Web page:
People who have taken sick leave due to cancer continue to work in a lower proportion than employees who have not suffered from the disease and they also have a less stable career, according to a new study by researchers at the Center for Research in Occupational Health (CiSAL), Pompeu Fabra University (UPF), Hospital del Mar Medical Research Institute (IMIM), and the CIBER for Epidemiology and Public Health (CIBERESP). The article, coordinated by Fernando G. Benavides, head of the CIBERESP group at UPF, has been published in the journal Scientific Reports and enjoys the participation of the University of Girona.
Cancer incidence and survival rates have increased in recent decades, and as a result, so has the number of working-age people diagnosed with cancer who return to work. Even so, cancer survivors often suffer chronic symptoms due to the disease and also its treatment. This affects all aspects of their life, and they may experience limitations in their future working life.
This new study evaluates the career paths of a sample of salaried workers in Catalonia who had taken sick leave due to cancer. This group has been compared to working people that have not taken sick leave or who had done so due to other illnesses. “We have obtained our data from a longitudinal cohort formed from the working life of salaried people facilitated by the Spanish Social Security, with a long follow-up period that allows us to appreciate long-term differences”, explains Amaya Ayala García, first author of the study and researcher of the CIBERESP in the CiSAL.
Returning to work could benefit the health of cancer patients due to a greater sense of purpose, greater self-confidence, and a greater sense of social belonging associated with employment. But a successful return process is influenced by factors related to the disease and treatment, sociodemographic variables, and working and employment conditions.
“To eliminate bias, each individual taking sick leave due to cancer between 2012 and 2015 was matched for age, sex and date of entry to the cohort with a worker taking sick leave due to another diagnosis and another worker who had not taken sick leave”, she adds.
The results show that employees taking leave due to cancer continue to work after being absent less frequently than those not taking leave. In addition, they do so with a less stable career path. Specifically, men and women not taking sick leave or taking sick leave due to another diagnosis were at least 9% more likely to continue in employment compared to employees who had taken sick leave due to cancer.
“These differences may lead to significant social inequalities, since losing employment leads to a decrease in income. Let us recall that for the vast majority of citizens, their salary is the main, if not the only, source of economic income. Moreover, not being able to work when you can and want to leads to a loss of self-esteem and social relations, which can make it psychologically difficult to recover from cancer”, points out Fernando G. Benavides, full professor of Public Health at UPF and CIBERESP researcher.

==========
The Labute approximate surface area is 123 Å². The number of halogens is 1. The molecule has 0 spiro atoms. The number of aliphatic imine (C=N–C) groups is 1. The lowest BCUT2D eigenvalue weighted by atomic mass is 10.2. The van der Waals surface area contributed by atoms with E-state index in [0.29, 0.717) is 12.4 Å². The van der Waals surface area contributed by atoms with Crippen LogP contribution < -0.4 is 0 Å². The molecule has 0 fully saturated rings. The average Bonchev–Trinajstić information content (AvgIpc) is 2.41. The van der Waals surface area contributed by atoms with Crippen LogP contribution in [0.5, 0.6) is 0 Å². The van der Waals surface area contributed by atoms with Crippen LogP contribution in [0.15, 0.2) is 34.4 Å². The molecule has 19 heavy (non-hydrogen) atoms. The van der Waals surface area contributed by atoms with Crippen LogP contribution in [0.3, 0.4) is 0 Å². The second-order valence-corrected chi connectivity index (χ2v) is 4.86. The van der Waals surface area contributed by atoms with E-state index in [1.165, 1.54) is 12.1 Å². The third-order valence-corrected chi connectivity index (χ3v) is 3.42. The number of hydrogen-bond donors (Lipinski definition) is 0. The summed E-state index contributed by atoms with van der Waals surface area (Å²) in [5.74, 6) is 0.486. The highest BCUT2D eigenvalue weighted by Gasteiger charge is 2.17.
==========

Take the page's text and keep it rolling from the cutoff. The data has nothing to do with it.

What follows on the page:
The need for a new study with a gender perspective
“Regarding differences by sex, we have found more differences in men who have cancer compared to those who have no diagnosis than in women, contrary to what the literature says. Although there are contradictory results”, Amaya Ayala comments. She adds that “gender is a transversal axis of inequalities and the gender gap is reflected in the Spanish labour market where participation by women is lower than in other countries, where most of the literature comes from. In addition, marital status or having children or dependents have been seen to be prognostic factors for women returning to work. This year, we are going to carry out a study with a qualitative methodology that we hope will clarify some of these results”, she concludes.
Health and social protection systems must guarantee people who have suffered from cancer the opportunity to continue their voluntary participation in the labour market.
“This study represents a step towards a better understanding of the relationship between cancer and long-term employment and encourages future research in this area”, Fernando G. Benavides explains. Returning to work could benefit the health of cancer patients due to a greater sense of purpose, greater self-confidence, and a greater sense of social belonging associated with employment. But a successful return process is influenced by factors related to the disease and treatment, sociodemographic variables, and working and employment conditions.
Hence, health and social protection systems must guarantee people who have suffered from cancer the opportunity to continue their voluntary participation in the labour market. “In Spain, studies concerning the return to work and the consequences of cancer on working life are very scarce. Hence the need to continue researching in this area, as is being done in other European countries, and to take into account in the studies the location and stage of the cancer, as well as the treatment, since they are important determinants of the adverse effects that will mark the individual’s future working life”, Amaya Ayala comments.
“We recommend working on programmes for the gradual return to employment and the adaptation of job posts, always with the consent of the employee, as is done, for example, in Scandinavia, the Netherlands, the United Kingdom, Canada and the USA”, Fernando G. Benavides concludes.
Ayala-Garcia A, Serra L, Hernando-Rodriguez JC, Benavides FG. Returning to work after a sickness absence due to cancer: a cohort study of salaried workers in Catalonia (Spain). Sci Rep, Dec 2021. DOI: 10.1038/s41598-021-03368-8.
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Returning to work after a sickness absence due to cancer: a cohort study of salaried workers in Catalonia (Spain)
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